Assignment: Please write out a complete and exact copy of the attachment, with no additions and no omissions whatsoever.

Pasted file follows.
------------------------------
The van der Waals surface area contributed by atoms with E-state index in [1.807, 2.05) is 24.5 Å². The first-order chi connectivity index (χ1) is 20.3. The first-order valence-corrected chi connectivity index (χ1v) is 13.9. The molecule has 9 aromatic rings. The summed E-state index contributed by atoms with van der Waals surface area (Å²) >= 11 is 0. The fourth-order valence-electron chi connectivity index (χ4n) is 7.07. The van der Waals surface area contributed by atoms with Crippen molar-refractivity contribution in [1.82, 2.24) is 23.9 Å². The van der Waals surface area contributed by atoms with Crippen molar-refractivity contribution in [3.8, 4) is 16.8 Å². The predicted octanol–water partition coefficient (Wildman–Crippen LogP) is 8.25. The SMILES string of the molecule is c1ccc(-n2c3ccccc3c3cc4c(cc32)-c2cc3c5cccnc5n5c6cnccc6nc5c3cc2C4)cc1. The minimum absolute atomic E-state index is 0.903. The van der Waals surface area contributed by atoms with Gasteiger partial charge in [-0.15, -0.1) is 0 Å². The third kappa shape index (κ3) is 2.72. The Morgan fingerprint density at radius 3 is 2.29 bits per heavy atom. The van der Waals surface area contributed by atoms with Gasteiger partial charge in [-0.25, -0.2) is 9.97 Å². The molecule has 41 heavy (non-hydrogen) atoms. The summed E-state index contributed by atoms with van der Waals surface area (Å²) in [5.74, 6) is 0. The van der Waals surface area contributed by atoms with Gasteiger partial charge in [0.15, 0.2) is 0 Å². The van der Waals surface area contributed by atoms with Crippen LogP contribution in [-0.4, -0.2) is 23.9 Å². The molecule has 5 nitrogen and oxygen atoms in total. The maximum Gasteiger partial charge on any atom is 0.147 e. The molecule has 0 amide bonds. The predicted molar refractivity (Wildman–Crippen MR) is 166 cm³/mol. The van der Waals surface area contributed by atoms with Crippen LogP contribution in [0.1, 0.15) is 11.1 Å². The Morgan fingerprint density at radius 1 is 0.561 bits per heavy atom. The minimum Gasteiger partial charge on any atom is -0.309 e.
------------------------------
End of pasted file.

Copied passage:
The van der Waals surface area contributed by atoms with E-state index in [1.807, 2.05) is 24.5 Å². The first-order chi connectivity index (χ1) is 20.3. The first-order valence-corrected chi connectivity index (χ1v) is 13.9. The molecule has 9 aromatic rings. The summed E-state index contributed by atoms with van der Waals surface area (Å²) >= 11 is 0. The fourth-order valence-electron chi connectivity index (χ4n) is 7.07. The van der Waals surface area contributed by atoms with Crippen molar-refractivity contribution in [1.82, 2.24) is 23.9 Å². The van der Waals surface area contributed by atoms with Crippen molar-refractivity contribution in [3.8, 4) is 16.8 Å². The predicted octanol–water partition coefficient (Wildman–Crippen LogP) is 8.25. The SMILES string of the molecule is c1ccc(-n2c3ccccc3c3cc4c(cc32)-c2cc3c5cccnc5n5c6cnccc6nc5c3cc2C4)cc1. The minimum absolute atomic E-state index is 0.903. The van der Waals surface area contributed by atoms with Gasteiger partial charge in [-0.15, -0.1) is 0 Å². The third kappa shape index (κ3) is 2.72. The Morgan fingerprint density at radius 3 is 2.29 bits per heavy atom. The van der Waals surface area contributed by atoms with Gasteiger partial charge in [-0.25, -0.2) is 9.97 Å². The molecule has 41 heavy (non-hydrogen) atoms. The summed E-state index contributed by atoms with van der Waals surface area (Å²) in [5.74, 6) is 0. The van der Waals surface area contributed by atoms with Gasteiger partial charge in [0.15, 0.2) is 0 Å². The van der Waals surface area contributed by atoms with Crippen LogP contribution in [-0.4, -0.2) is 23.9 Å². The molecule has 5 nitrogen and oxygen atoms in total. The maximum Gasteiger partial charge on any atom is 0.147 e. The molecule has 0 amide bonds. The predicted molar refractivity (Wildman–Crippen MR) is 166 cm³/mol. The van der Waals surface area contributed by atoms with Crippen LogP contribution in [0.1, 0.15) is 11.1 Å². The Morgan fingerprint density at radius 1 is 0.561 bits per heavy atom. The minimum Gasteiger partial charge on any atom is -0.309 e.